Main Article Content
Copyright (c) 2020 Proceedings on Minimally Invasive Surgery
This work is licensed under a Creative Commons Attribution 4.0 International License.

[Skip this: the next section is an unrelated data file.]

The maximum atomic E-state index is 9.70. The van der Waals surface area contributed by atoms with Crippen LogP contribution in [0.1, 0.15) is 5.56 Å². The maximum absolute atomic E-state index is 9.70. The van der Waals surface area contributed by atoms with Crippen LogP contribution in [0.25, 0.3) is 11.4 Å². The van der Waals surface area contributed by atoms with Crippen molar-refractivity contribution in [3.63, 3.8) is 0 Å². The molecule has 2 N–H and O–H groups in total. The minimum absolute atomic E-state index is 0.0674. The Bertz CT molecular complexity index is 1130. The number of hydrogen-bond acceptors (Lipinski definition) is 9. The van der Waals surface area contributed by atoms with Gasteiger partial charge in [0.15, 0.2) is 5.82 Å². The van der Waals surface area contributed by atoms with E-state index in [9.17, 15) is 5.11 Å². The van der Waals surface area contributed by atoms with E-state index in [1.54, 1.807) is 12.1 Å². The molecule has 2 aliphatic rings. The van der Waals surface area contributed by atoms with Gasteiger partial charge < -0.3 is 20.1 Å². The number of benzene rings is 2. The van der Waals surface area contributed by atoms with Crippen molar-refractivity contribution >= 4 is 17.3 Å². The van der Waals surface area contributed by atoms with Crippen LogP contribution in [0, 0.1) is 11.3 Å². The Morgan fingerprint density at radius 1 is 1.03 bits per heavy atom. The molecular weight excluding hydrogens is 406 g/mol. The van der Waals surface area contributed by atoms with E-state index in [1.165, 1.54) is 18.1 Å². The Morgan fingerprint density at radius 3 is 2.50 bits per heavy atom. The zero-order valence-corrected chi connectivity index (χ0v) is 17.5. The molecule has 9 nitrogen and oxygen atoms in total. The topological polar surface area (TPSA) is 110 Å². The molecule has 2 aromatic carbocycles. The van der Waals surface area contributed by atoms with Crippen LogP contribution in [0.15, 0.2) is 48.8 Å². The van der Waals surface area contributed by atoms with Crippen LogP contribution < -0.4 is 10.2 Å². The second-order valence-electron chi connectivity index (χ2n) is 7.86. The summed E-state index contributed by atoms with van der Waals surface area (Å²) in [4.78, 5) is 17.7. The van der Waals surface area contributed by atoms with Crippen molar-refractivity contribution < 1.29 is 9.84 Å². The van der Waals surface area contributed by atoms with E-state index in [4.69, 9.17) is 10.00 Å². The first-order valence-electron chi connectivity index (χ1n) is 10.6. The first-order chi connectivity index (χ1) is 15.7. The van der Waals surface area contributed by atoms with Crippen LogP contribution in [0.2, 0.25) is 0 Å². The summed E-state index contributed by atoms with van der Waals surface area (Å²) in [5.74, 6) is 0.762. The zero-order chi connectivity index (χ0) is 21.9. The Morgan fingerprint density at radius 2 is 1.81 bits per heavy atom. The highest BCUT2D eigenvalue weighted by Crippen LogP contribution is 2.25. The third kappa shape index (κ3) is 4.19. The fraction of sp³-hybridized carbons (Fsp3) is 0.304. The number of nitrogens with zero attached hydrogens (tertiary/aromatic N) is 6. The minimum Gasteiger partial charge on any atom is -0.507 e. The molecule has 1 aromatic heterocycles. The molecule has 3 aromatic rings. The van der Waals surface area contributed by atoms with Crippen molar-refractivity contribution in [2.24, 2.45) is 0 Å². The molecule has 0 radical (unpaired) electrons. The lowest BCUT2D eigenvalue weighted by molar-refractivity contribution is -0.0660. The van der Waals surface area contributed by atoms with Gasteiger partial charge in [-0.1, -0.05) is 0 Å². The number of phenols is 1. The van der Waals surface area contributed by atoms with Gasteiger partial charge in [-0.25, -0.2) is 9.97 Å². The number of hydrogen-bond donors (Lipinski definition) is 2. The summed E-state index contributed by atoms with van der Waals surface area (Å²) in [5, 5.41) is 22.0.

Summary: Minimally invasive abdominal surgery became more advanced and widely applied during the last decades by technical development of modern equipment and increased laparoscopic skills and adequate training of the surgeons. Furthermore, formerly considered absolute contraindications of this procedure have changed to be only relative contraindications in benign as well as in malignant surgical diseases. This fact is also true for gastric surgery and the majority of operations in metabolic surgery, benign- or gastrointestinal stromal tumors resp. and perforation of peptic ulcer is performed with a laparoscopic approach. Surgery of gastric cancer must observe oncological principles as adequate lymphadenectomy and tumor-free resection margins. These requirements must be fulfilled also in minimally invasive surgery to be equivalent to an open procedure. Kitano reported the first distal gastrectomy with a laparoscopic approach for an early gastric cancer in 1994. After that several studies started for the treatment of stage I cancer in Asia and this procedure was recommended according to the Japanese guidelines. In the meantime the German guidelines recommended also this kind of treatment but only for early gastric carcinomas founded on the oncological outcome data. For more advanced cancer, there is currently no evidence to recommend a laparoscopic approach although similar results can be expected as those after minimally invasive surgery for early gastric cancer. Some studies are on the way but a final decision must be awaited because a Cochrane-analysis of a total of 2528 randomized patients undergoing laparoscopic or open gastrectomy resp. stated that the data are sparse with wide confidence intervals and significant benefits or harms of laparoscopic gastrectomy cannot be ruled out. Furthermore, evidence for minimally invasive surgery mainly based on Asian studies from Japan and Korea. Several differences exist between populations compared to Europe with patients having a higher BMI, much more advanced tumor stages, higher incidence of tumors in the upper third of the stomach or gastroesophageal junction and less high volume centers. The latter aspect might be the most important factor resulting in limited skills and experiences of the surgeon in complex oncological operations. Therefore, minimally invasive gastric surgery cannot be recommended in general above all not in advanced gastric tumor stages at the moment.